By Joseph D. Mancias, MD, PhD, Damon Runyon Rachleff-Innovator at the Dana-Farber Cancer Institute
At the recent Accelerating Cancer Cures Symposium in New York City, I got an inside look at the cutting-edge cancer research presented by fellow Damon Runyon scientists. The unique symposium encourages networking with fellow awardees and pharmaceutical industry leaders. Unlike solitary work in the lab, collaboration provides a synergy of ideas most likely to lead to unexpected paths of discovery.
As a physician and scientist focused on radiation oncology, I primarily treat patients with pancreatic cancer. It is absolutely critical that we find a way to increase long-term survival for patients with this deadly disease — the third-leading cause of cancer deaths in the United States. I am studying the potentially lifesaving interaction between radiation therapy and immunotherapy. In rare cases, patients with cancers such as melanoma or lung cancer treated with combinations of radiation and immunotherapy have remarkable shrinkage of tumors not only at the site of radiation but also at other sites of metastatic tumors outside of the radiation field. This phenomenon is called the “abscopal effect.” Unfortunately, predicting which patients will respond in this manner, and how to harness the anti-tumor immune cell effects of radiation on a routine basis hasn’t been possible, because we don’t understand the interaction between radiation and the immune system.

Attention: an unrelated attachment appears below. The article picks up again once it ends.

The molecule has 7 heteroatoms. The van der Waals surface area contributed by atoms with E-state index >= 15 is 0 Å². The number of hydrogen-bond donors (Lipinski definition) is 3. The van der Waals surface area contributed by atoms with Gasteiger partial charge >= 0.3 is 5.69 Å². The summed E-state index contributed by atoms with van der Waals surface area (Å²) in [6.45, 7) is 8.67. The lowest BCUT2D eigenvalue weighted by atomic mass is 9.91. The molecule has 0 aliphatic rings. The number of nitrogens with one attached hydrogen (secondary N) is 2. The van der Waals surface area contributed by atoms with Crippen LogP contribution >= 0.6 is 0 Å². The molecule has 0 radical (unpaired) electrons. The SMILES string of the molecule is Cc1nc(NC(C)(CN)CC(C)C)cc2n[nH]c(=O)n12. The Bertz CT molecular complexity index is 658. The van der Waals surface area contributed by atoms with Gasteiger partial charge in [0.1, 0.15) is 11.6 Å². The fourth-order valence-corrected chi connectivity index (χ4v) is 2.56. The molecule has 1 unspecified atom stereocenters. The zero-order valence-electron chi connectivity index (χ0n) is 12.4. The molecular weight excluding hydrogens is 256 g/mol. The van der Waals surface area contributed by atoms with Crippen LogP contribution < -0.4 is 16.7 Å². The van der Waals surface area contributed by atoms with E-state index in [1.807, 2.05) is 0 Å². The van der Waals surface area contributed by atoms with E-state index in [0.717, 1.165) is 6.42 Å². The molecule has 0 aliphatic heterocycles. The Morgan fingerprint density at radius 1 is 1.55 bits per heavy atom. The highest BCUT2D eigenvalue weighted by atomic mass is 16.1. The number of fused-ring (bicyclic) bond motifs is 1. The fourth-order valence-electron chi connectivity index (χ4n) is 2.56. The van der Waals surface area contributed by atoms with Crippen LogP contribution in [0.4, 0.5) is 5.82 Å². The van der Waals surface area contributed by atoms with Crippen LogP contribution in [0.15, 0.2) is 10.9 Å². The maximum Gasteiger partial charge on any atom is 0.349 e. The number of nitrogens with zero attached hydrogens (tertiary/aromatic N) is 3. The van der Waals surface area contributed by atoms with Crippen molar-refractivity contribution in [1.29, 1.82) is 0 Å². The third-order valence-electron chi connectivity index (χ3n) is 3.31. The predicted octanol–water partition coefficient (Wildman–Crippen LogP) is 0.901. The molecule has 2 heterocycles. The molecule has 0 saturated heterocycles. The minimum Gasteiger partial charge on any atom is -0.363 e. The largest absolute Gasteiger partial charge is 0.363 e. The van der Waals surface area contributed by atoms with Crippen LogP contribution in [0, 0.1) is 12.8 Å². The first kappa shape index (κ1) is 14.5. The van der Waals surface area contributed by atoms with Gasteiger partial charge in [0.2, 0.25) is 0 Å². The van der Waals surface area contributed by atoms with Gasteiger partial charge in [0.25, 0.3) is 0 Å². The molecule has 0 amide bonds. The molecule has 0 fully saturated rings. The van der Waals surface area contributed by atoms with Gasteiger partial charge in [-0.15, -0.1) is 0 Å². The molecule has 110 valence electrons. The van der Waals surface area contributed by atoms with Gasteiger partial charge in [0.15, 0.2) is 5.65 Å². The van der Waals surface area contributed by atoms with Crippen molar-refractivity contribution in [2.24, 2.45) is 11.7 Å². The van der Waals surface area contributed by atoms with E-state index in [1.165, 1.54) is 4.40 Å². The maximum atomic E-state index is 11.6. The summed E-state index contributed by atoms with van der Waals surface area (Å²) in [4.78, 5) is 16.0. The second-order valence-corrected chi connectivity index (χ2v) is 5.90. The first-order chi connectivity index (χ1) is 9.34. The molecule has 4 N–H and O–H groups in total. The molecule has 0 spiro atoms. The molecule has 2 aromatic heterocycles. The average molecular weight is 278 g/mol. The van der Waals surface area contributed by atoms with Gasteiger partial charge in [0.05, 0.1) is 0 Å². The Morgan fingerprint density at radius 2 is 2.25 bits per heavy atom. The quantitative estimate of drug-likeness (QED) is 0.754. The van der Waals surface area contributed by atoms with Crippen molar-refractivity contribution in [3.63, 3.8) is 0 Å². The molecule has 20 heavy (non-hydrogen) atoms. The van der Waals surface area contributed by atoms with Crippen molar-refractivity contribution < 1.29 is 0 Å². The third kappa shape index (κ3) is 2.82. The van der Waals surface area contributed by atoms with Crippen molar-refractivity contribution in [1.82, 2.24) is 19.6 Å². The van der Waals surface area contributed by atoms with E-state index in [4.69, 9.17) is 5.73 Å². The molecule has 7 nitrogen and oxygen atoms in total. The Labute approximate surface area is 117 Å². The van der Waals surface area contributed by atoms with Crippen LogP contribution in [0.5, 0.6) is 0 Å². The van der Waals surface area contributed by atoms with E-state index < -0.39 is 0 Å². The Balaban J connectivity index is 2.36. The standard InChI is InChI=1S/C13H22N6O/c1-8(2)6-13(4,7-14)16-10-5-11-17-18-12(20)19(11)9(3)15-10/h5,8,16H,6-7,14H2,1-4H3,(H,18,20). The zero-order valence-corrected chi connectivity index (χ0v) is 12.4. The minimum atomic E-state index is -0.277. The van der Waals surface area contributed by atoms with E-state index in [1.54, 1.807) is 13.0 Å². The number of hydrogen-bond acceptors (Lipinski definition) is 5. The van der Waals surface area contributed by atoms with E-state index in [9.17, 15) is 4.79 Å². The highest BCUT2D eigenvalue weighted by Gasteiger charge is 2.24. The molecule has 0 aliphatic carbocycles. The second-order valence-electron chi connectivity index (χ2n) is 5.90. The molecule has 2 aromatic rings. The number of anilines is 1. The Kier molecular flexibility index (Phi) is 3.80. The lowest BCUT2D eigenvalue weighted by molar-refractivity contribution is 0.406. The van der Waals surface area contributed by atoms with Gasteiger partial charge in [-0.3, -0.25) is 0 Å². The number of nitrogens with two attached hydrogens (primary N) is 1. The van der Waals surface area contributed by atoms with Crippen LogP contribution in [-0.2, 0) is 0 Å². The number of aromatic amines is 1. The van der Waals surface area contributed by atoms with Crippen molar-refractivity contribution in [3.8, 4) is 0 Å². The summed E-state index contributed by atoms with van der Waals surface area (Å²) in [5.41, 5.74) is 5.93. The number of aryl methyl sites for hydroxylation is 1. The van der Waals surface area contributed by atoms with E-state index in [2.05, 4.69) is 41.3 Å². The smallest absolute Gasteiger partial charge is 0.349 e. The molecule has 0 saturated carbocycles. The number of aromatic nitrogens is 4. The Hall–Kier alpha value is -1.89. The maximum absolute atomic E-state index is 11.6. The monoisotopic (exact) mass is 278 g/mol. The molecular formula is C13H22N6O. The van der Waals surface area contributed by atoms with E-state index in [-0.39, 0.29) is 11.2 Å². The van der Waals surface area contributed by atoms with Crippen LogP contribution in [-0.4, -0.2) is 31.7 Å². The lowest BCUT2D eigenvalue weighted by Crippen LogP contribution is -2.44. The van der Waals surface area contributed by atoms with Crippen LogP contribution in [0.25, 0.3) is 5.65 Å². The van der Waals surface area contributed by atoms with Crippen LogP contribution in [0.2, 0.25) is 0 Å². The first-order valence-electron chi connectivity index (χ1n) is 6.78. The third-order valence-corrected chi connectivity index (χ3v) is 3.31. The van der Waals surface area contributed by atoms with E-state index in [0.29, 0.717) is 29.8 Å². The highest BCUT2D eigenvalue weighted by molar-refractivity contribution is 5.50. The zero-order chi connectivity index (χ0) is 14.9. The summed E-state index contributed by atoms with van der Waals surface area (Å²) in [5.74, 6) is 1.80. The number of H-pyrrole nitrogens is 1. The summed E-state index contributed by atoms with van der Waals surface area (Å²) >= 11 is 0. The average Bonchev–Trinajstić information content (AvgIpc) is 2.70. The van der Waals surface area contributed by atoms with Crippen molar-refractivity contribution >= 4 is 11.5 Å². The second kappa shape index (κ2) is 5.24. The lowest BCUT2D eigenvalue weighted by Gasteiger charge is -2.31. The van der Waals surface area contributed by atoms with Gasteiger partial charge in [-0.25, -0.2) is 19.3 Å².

The immune system recognizes and attacks tumor cells by surveying tumor cell surface receptors that hold up “antigens,” small protein pieces derived from the tumor. Radiation appears to change the antigens presented on tumors and these new antigens may alert the cancer-fighting T cells to launch an anti-tumor immune response. Basically, T cells can recognize tumor cells that have been missed by the immune system — turning what we call a cold tumor into a hot tumor, which is highly receptive to treatment. It’s a rare phenomenon — like one in a million — but if you can understand more about that one, you may be able to duplicate the results and increase patient survival.
Our lab is identifying the tumor antigens presented in response to radiation, which may help us develop radiation-immunotherapy combinations to treat cancer. While we are currently focusing on pancreatic cancer, this has the potential to impact treatment of other cancers where radiation therapy is routinely prescribed (e.g., melanoma, breast, lung, prostate, sarcoma, brain, and pediatric cancers).
This post was originally published by Damon Runyon Cancer Research Foundation. It is republished with permission.